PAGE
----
Bail Bonds in Orange County, TX

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Bail bonds

Essentially, a bail bond is a sort of promise that you will show up at your trial at the specified date. In return, you are allowed to remain free despite the fact that you are still undergoing trial for a criminal or civil charge. Otherwise, you will sit in prison while awaiting the court to rule on either acquittal or conviction. A bonding company can put up bail for you and get you out of prison.

Depending upon the allegation, the cost of bail can be steep. Not many accuseds can pay the bail bond. There's a reason why the penal system is overloaded. But there's a lawful solution to earn your temporary release even while your case is still in progress. With our website you can locate a trustworthy bonding company in Orange County.

Use a bail bond to gain temporary freedom after an arrest

The law allows a commercial bonding company to put up a bail bond, also known as surety bond, to help persons arrested and charged with a criminal offense gain temporary freedom while waiting for their court hearing.

The law allows two kinds of bail -- a criminal bail bond as well as a civil bail bond.

To be clear, a judge does not impose a criminal bail bond to punish you for your supposed crime. You are still innocent till proven guilty. That being said, the judge requires a guarantee that you will show up at trial to face your accuser; hence, the need to post bail. If you show up at all your arranged criminal procedures as promised, and you are eventually acquitted, the bail amount will be given back to you. In case you are condemned, the bail money will be used to take care of the fines and penalties that the court may impose on you. If you miss the court appearances, the bail will be lost and you will be subject to getting arrested.

On the contrary, the civil bail bonds enforced on civil cases function as an assurance or a surety with the court where the financial obligations, claims, and charges enforced on the defendant can be drawn from.

Why should I care about bail?

Unless you want to stay in prison, you need to get out on bail. However, not many people can come up with the money, and that is why a bondsman is vital to anyone that would like to await their trial out of jail.

The exact amount of bail {will vary|depends on a lot of different aspects. For instance, two individuals that committed the same criminal offense can have very different bail amounts. This occurs because the judge will look into your financial situation, prior arrests, your family ties to the area, and whether or not you are a flight risk.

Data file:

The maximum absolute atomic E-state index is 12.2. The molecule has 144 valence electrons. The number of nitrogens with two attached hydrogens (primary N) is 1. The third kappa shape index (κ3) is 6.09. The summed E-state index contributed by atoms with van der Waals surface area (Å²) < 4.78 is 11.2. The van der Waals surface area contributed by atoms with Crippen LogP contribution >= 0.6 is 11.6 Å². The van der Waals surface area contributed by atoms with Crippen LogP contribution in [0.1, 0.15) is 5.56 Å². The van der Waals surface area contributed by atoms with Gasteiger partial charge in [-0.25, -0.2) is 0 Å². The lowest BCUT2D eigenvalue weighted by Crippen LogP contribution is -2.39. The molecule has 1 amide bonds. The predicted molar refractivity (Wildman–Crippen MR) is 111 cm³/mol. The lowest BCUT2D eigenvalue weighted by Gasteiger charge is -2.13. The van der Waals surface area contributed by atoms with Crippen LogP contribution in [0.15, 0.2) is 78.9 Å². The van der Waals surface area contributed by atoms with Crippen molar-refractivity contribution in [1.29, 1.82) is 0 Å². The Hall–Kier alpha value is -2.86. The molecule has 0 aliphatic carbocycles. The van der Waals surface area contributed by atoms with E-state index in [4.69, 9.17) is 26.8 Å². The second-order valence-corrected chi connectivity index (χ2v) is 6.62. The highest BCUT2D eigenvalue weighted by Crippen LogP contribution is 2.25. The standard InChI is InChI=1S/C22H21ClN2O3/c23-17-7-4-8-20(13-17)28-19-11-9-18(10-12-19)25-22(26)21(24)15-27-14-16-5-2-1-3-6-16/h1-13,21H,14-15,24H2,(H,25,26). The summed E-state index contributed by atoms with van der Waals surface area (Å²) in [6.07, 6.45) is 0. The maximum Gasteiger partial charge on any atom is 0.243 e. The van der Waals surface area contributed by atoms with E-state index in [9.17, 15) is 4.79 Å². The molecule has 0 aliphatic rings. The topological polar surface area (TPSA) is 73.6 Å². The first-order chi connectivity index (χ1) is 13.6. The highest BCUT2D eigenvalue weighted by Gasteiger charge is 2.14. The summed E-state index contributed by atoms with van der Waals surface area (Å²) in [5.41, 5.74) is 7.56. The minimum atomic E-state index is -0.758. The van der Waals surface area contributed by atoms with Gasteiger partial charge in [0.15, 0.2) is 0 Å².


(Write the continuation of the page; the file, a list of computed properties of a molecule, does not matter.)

In nearly all states, the cost of a bail bond is usually 10-20% of the overall bail, and you will not get this back.

Furthermore, the bonding company can help you maneuver around the complicated judicial proceedings. It's more convenient to hire their services then to deal with the legal system on your own.

How the bail bonds process works

Remember this: If you get arrested and taken into custody for an alleged criminal offense, straight away ask for a lawyer to represent you and protect your rights. In addition, get in touch with a trusted person to connect you with a bail agent to begin the bail process. Once this is done, the bonding company will need answers to general questions such as the defendant's name, birthdate, and the area or city of the arrest. The bondsman will then offer to post the bail bond on your behalf in return for a reasonable service fee. Right after the deal is made, the bail bondsman will go ahead with the necessary steps to secure your release from prison. In a matter of hours, after the actions taken by your bail bondsman, you can walk out of prison, free once more.

What your bail bondsman needs to know about you

After you or a friend get in touch with a bonding company, they will ask for the folowing information:

  • The full name of the defendant
  • The name and location of the jail where the suspect is detained
  • The booking number in the police blotter
  • The complaints filed against the defendant
  • Any extra relevant info

What is accepted as collateral?

Almost always, the bonding company will require collateral with the deal. This is understandable, considering the risks that are involved. A prisoner is a possible flight risk, and are plenty of examples where a bonds company had to hire a bounty hunter to recover the fleeing defendant.

But what is accepted as collateral? Essentially, when a bonding company considers an asset valuable, you can use it as a guarantee for the bail bond. Below are a some examples:

  • Realty
  • Vehicles
  • Equities
  • Jewelry
  • Electronics
  • Bank accounts
  • Credit cards

If you can't afford the bond right now, bail bonds companies usually have payment plans that you can make use of. Just talk to the bail bondsman to figure out which option is the best one for your circumstances.

You can use our website to search for a bail bondsman that is perfect for you. Almost all of them are open 24 hours a day, seven days a week, ready to help you or your loved one to spend the as little time as possible in prison.

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